Getting under the city’s skin: Delhi's urban ecology
Book: Uncivil City: Ecology, Equity and the Commons in Delhi
Author: Amita Baviskar
Price: Rs 1,195
The city commandeers its own narratives. If one looks at the sociological literature on cities, some of the most significant works display a fascination for the magical and the grotesque of the urban. Contemporary writings about Indian urban spaces, however, belong to a different order than reflections such as Walter Benjamin’s on Paris. In recent years, scholars have taken an entangled, networked approach to cities — mimicking the urban structures. Amita Baviskar’s book has to be contextualized within this vibrant legacy. It is a collection of seven essays, which approach the city from an incongruous category — urban ecology. Delhi is a living entity even as it anatomizes urban politics and ecological imaginaries with precision and intent. Connected by a timely introduction and concluding chapter, the book makes for relevant and sobering pandemic reading.
At the outset, readers are introduced to urban sights. The city comes alive in startling images, like that of a driver bending to disengage his Maruti Van from the mud, inciting Sikh taxi-drivers to shout in glee at his revealed fundament. Few of the images are innocuous. In Chapter 1, they constitute the premise of Baviskar’s analysis and represent the skin of the city. She contrasts the city when one knew where milk-men, washer-men lived, compared to a present when labour is contractually employed. But there is no space for nostalgia from a ‘place of privilege’ in her analysis. She argues that labour has always been corralled away from the middle classes, into other spaces. This warren is explored to reveal how dominant ideas about urban ecology are produced and how they influence people. Tracing the history of the Master Plan aided by the Delhi Development Authority in 1962, she emphasizes the truculent nature of contestations over space. In Chapter 2, a heartrending account from 1995 is provided; that of a young man beaten to death for defecating in a ‘park’ in the affluent neighbourhood of Ashok Vihar. Other chapters also reflect the classed nature of environmental activism. Tearing into ecological politics from the 1980s, she criticizes the Supreme Court’s decisions for the closure of industrial units, leaving thousands of informal sector workers without subsistence. In Chapter 3, the hegemonic status of the middle class is emphasized in determining what constitutes pollution, to the exclusion of the ‘migrant’ working class. She also draws attention to issues like the DDA’s violation of the Plan, and the contribution of untreated domestic sewage to water pollution.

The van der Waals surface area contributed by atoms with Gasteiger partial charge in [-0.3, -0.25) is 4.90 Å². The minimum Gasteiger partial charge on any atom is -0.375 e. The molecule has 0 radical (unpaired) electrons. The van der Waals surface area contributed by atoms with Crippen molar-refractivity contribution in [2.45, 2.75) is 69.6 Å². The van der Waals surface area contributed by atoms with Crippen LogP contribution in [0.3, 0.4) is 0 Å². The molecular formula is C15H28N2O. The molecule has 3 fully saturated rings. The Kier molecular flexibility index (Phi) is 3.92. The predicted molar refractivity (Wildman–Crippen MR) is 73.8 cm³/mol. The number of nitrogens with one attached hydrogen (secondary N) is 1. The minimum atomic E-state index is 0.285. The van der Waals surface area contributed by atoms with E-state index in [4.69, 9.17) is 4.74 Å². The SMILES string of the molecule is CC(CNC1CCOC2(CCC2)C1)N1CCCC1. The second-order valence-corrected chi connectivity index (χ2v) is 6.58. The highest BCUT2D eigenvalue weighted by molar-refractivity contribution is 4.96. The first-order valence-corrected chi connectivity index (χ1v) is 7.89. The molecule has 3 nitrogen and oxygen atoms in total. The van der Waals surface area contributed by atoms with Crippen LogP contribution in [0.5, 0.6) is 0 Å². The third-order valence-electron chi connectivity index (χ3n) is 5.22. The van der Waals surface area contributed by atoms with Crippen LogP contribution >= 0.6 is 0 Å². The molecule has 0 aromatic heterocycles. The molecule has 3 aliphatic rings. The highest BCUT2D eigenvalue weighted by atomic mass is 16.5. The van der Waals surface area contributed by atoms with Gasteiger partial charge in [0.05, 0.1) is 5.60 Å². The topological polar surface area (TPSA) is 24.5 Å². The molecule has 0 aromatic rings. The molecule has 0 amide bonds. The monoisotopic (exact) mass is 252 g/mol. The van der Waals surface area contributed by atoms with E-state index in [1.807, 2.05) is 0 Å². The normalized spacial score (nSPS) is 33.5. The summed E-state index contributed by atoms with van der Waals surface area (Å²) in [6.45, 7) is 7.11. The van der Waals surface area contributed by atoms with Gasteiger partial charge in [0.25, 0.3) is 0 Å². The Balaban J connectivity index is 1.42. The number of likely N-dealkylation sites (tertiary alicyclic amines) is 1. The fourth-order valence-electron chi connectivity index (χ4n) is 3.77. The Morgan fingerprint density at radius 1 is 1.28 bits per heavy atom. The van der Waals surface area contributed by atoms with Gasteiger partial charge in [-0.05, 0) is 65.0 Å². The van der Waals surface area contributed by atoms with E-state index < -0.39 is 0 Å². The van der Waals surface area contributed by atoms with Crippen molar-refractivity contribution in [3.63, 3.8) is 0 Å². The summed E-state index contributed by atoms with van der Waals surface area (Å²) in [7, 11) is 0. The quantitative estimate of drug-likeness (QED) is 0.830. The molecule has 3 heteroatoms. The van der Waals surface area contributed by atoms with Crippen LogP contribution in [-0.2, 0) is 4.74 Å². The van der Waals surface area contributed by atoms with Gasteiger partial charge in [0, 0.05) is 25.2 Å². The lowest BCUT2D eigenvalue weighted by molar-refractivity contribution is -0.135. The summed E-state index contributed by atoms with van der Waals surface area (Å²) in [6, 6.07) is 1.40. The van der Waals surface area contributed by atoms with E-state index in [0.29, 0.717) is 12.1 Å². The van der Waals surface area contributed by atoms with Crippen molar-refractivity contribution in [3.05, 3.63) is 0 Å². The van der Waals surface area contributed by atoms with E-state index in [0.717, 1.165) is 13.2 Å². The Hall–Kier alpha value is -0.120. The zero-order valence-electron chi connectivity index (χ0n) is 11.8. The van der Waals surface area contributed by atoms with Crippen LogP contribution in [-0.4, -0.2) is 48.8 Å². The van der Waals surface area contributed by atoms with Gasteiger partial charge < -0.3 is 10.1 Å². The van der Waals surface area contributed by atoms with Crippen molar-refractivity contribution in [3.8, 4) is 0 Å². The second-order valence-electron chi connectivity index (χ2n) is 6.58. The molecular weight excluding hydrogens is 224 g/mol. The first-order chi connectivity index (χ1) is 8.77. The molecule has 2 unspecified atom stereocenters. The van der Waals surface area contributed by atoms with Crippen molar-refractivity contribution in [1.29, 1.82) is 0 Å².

The essays, read in connection, reveal a capillary network of power, labour, violence and profit, which produces a discourse about the ‘environment’. The idea of ‘civic solidarities’ is duplicitous when invoked to appropriate spaces from poor people to construct luxury apartments for the Commonwealth Games. In Chapter 4, Baviskar reveals its double standards as this land was once prioritized for ecological interests. Nature is enmeshed in the analysis of Delhi’s spatial politics in the forms of the cow (Chapter 5), the Yamuna (Chapter 6) and the groves on the Ridge (Chapter 7), and is not a romantic entity segregated from politics. Through nature, Delhi’s spatial history has been explored. The cows are reminders of the Gujjar villages, which were taken over by Delhi University, drawing rural people into urban employment and structures. In Chapter 5, the author argues that ecological imaginaries reflect an overtly ‘modernist bias’ in which cows and cycle-rickshaws are an affront to elite sensibility as opposed to cars.
The primary argument of the book is that Delhi’s urban environmentalism is essentially elitist and biased. Her arguments deepen in Chapter 8, in which ‘environment’ is reconceptualized to include greens, wetlands and even streets. Critiquing the environmentalism uninterested in ecological sustainability, she posits the concept of ‘urban metabolism’, which is more inclusive. In Chapter 9, Baviskar ponders the climate change debate, which reveals the disingenuousness of bourgeois environmentalism in its role as a ‘bystander’ and its reluctance to address problematic bourgeois practices.
Ethnographic writing in India has come a long way from M.N. Srinivas’s orderly and tranquil prose. This work exemplifies this shift. The reflection that dominant ideas of environmentalism are essentially bourgeois imaginaries, which create a disembodied, noxious adversary, is very relevant. During the pandemic, when there is anguish about ‘migrant labour’, discourses about ‘public interest’, and a smug discussion about ‘pollution control’ because of a lockdown which has devastating implications for the poor, this is a very pertinent read. The Delphic Yamuna gleams surreptitiously in the book, drawing attention to violence, dispossession, exclusion and disaster, and how everyone is implicated.